Sunday, 29 August 2010

What's Eating Gilbert Grape (2003)

My rating: 8.5/10.

What's Eating Gilbert Grape is one of those real gems you unexpectedley find. It is amazing to watch how incredibly fantastic Leonardo Dicaprio was during his late adolescence and before his prime. There can definitely be no doubt about whether he deserved the Academy Award nomination for Best Actor in a Supporting Role. He truly is a demonstration of what a good actor is. Someone that starts off with amazing potential and just manages to grow and develop into the mature actor we know him as today.

The film depicts a working class family in the one-street town of Endora. The Grape's consist of two sisters Ellen and Amy, and two brothers Gilbert (Johnny Depp) and Autistic Arnie (Dicaprio). As well as trying to look after their morbidly obese mother Bonnie, they are also striving to live without a real father figure, lack of a decent wage and the highley dependable Arnie. Our hero Gilbert, being the 'man' of the house is the one that has to sacrifice any want for much of a social life or romance in order to work, whilst simultaneously look after an unpredictable Arnie. This becomes the norm until the freespirit Becky (Juliette Lewis) arrives in town for a few days allowing Gilbert to grasp onto a new direction of life.

Swedish director Lasse Hallstrom really manages to effectively portray the mental claustrophobia of Gilbert's life. He heavily depends on a range of close ups of the character's as the main way of emotion. Luckily the cast is made up of very talented people and so they are able to effortlessly produce Hallstrom's desired reactions with their facial expressions - allowing the subtelty of the film to shine through.
Johnny Depp is of course fabulous. With already having cemented himself into the film world as an established actor, his performance in this really highlights the reason why he's there. His character is believable and he doesn't try too hard to make us like him. It is the reserved method of acting that we see, which allows the creation of the empathy.
I wish I could say the same for Juliette Lewis, however I'm just not a fan. She seems to be the same in everything I've seen her in (which admittedly isn't a great deal) and that 'same' is a monosyllabic, bland, emotionless bore. I just didn't warm to her character at all and felt she offered nothing more to the role than what was written on the script. When she spoke, I felt she sometimes made it sound like her character also had mental difficulties. But aside from her, the rest of the cast were great.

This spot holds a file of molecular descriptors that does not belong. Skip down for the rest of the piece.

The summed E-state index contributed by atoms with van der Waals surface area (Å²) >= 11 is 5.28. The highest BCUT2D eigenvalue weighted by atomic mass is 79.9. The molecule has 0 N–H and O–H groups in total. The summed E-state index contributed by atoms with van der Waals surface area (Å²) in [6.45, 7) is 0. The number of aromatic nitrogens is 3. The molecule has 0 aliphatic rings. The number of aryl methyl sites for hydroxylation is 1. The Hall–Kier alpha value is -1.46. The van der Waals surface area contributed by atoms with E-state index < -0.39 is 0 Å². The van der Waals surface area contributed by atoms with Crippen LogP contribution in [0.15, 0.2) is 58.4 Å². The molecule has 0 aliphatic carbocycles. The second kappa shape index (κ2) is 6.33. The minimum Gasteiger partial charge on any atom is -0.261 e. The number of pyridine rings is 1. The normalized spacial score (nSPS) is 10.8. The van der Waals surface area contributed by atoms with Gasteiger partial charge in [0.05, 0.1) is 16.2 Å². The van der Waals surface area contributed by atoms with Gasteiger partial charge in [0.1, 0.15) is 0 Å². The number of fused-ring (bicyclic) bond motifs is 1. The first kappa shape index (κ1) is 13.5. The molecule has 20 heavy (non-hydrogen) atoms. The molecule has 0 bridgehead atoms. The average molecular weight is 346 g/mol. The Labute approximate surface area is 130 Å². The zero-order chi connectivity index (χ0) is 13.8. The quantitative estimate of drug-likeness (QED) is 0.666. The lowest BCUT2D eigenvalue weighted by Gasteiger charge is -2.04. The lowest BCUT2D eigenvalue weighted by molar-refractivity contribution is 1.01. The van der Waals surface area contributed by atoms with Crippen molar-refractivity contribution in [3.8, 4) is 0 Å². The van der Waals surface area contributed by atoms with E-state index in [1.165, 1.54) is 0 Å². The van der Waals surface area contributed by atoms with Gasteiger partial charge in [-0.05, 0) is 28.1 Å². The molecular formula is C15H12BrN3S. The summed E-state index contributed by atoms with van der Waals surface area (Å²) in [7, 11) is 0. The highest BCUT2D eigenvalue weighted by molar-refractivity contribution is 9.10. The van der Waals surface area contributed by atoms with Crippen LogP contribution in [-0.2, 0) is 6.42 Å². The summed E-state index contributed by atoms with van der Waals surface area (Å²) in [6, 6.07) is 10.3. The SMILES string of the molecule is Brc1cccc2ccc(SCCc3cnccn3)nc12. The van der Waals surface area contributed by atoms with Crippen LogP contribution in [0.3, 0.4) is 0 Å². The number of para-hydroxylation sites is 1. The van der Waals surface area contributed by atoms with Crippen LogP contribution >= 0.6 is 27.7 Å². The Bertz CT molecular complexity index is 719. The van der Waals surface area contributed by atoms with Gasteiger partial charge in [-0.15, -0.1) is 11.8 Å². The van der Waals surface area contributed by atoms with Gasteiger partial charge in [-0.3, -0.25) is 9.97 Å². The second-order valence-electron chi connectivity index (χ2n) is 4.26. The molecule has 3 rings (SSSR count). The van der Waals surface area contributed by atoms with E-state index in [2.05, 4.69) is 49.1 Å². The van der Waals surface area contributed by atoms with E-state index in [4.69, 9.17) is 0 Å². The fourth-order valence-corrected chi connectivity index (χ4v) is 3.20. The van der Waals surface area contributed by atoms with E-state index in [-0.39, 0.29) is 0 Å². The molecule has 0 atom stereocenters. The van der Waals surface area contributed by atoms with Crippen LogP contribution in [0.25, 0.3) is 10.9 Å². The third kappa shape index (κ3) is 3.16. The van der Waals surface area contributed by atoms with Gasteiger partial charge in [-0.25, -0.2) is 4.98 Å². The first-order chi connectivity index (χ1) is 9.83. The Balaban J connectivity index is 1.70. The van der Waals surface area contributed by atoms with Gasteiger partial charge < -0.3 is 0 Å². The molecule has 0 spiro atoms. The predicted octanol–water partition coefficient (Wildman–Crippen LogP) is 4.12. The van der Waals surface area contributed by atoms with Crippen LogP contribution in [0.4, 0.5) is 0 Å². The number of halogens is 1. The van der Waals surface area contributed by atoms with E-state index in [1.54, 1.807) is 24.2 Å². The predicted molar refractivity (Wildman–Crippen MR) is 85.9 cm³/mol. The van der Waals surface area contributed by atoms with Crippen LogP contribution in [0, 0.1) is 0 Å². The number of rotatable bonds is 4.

With the location being so small, this film risks the danger of the setting becoming boring, however this definitely does not become the case. Hallstrom efficiently uses the scenery and turns the recurring props into motif's. In doing this, it means the character's are forced to dynamically encorporate them into their portrayal. Matches for example is one thing in particular that Gilbert often uses which also becomes an integral component that drives a lot of the plot's substance forward.

The music to this deserves a lot of credit for the endearing nature the film possesses. It's not a big score, or a bizarre, unexpected arrangement of notes. In keeping with the rest of the tone, it plays with a lot of subtelty as well as providing a softener effect to the harsh realities that the film is showing. It is a beautiful charmer that completely draws you into the world and I believe without it, the film would force you into more of a downward struggle.

Overall, I think this film is a greatly underplayed piece of cinema that highley deserves to be seen - it truly is a great watch. If you don't see this for the story or the film itself, I strongly urge you to see it for Dicaprio and Depp. I think their performances alone are engaging enough to keep your attention throughout.

The Girl With The Dragon Tattoo (2009)

My rating: 9/10

Well, I finally got round to watching Niels Arden Oplev's phenomenon and my god what an incredible phenomenon it is.